The headlines for August 2011 USA business sales say sales are up 0.3% month-over-month, and 11.8% year-over-year. Econintersect’s analysis shows sales are up 3.9% month-over-month, and up an inflation adjusted 8.1% year-over-year.
Econintersect sees this data as good. There are no recession indications here.
The way data is released, differences between the business releases pumped out by the U.S. Census Bureau are not easy to understand with a quick reading. The entire story doesn’t really come together until the Business Sales Report (this report) comes out.
Yesterday (analysis), Econintersect analyzed advance retail sales for September 2011. That is early data for the month after the data for this post. This is final data from the Census Bureau for August 2011 for:
Sales. The U.S. Census Bureau announced today that the combined value of distributive trade sales and manufacturers’ shipments for August, adjusted for seasonal and trading-day differences but not for price changes, was estimated at $1,201.4 billion, up 0.3 percent (±0.2%) from July 2011 and up 11.8 percent (±0.3%) from August 2010.
Inventories. Manufacturers’ and trade inventories, adjusted for seasonal variations but not for price changes, were estimated at an end-of-month level of $1,535.9 billion, up 0.5 percent (±0.1%) from July 2011 and up 10.5 percent (±0.3%) from August 2010.
Inventories/Sales Ratio. The total business inventories/sales ratio based on seasonally adjusted data at the end of August was 1.28. The August 2010 ratio was 1.29.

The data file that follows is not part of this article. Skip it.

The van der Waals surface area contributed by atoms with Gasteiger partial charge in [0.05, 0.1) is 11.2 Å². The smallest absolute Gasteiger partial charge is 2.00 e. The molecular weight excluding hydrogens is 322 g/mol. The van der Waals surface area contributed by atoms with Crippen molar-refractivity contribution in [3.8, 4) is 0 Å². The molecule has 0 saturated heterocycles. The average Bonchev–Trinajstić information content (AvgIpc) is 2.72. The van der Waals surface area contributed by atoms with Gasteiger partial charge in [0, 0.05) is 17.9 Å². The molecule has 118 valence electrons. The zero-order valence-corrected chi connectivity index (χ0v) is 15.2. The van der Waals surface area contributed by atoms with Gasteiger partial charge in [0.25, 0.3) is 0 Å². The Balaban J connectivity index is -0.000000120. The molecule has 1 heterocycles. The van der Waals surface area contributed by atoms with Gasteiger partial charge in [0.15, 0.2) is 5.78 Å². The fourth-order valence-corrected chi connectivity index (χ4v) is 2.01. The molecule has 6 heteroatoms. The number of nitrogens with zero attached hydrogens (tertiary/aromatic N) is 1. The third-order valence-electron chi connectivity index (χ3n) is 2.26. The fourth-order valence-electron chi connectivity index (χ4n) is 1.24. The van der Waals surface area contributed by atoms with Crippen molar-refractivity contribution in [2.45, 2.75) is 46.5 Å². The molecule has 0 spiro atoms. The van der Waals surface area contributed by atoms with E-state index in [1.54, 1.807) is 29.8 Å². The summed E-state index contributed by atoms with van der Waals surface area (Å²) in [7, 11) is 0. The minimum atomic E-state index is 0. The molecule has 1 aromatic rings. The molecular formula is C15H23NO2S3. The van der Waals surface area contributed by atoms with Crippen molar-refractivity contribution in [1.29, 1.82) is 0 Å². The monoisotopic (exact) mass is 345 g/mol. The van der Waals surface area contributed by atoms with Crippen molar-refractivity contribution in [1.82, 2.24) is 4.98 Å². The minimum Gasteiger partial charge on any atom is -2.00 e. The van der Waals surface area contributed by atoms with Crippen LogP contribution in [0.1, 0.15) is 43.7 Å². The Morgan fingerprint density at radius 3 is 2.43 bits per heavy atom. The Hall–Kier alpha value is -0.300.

Econintersect evaluates the data using similar logic to GDP improvement calculations. Data is compared year-over-year, then the year-over-year results are compared month-over-month. The methodology used by U.S. Census compares data over many years.
Inflation adjusted business sales were in a clear downward trend for most of 2011. They have now rebounded somewhat breaking the downward sloping trend line. As one month is not a trend, a new business sales trend line may be defined in the months to come – or the current data point could prove to be a noise feature for the old trend line.
Using inflation adjustments, analysts can more clearly count the quantity of business transactions. Inflation adjusted data shows there are currently no signs of recession.
Many analysts pay particular attention to inventories in this report. Inventories, expressed as a ratio to sales, contracted slightly and remain well within the historical levels for past Augusts. A unusual rise in this ratio would suggest the economy was contracting.